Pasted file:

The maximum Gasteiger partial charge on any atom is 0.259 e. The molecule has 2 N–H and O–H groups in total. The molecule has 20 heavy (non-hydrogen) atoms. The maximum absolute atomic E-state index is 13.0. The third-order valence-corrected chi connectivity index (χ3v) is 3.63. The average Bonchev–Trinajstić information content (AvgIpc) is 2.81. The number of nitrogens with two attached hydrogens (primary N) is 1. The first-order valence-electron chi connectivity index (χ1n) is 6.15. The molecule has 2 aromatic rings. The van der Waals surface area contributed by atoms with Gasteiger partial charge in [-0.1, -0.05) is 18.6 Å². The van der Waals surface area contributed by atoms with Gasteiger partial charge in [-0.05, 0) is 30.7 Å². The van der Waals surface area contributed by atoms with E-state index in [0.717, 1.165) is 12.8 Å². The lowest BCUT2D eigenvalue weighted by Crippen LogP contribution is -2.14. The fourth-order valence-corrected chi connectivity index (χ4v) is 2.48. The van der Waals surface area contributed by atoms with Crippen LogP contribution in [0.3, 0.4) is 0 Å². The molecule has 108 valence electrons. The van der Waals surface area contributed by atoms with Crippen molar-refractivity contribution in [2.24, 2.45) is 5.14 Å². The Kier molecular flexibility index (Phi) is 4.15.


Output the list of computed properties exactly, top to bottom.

The maximum Gasteiger partial charge on any atom is 0.259 e. The molecule has 2 N–H and O–H groups in total. The molecule has 20 heavy (non-hydrogen) atoms. The maximum absolute atomic E-state index is 13.0. The third-order valence-corrected chi connectivity index (χ3v) is 3.63. The average Bonchev–Trinajstić information content (AvgIpc) is 2.81. The number of nitrogens with two attached hydrogens (primary N) is 1. The first-order valence-electron chi connectivity index (χ1n) is 6.15. The molecule has 2 aromatic rings. The van der Waals surface area contributed by atoms with Gasteiger partial charge in [-0.1, -0.05) is 18.6 Å². The van der Waals surface area contributed by atoms with Gasteiger partial charge in [-0.05, 0) is 30.7 Å². The van der Waals surface area contributed by atoms with E-state index in [0.717, 1.165) is 12.8 Å². The lowest BCUT2D eigenvalue weighted by Crippen LogP contribution is -2.14. The fourth-order valence-corrected chi connectivity index (χ4v) is 2.48. The van der Waals surface area contributed by atoms with Crippen LogP contribution in [0.3, 0.4) is 0 Å². The molecule has 108 valence electrons. The van der Waals surface area contributed by atoms with Crippen molar-refractivity contribution in [2.24, 2.45) is 5.14 Å². The Kier molecular flexibility index (Phi) is 4.15.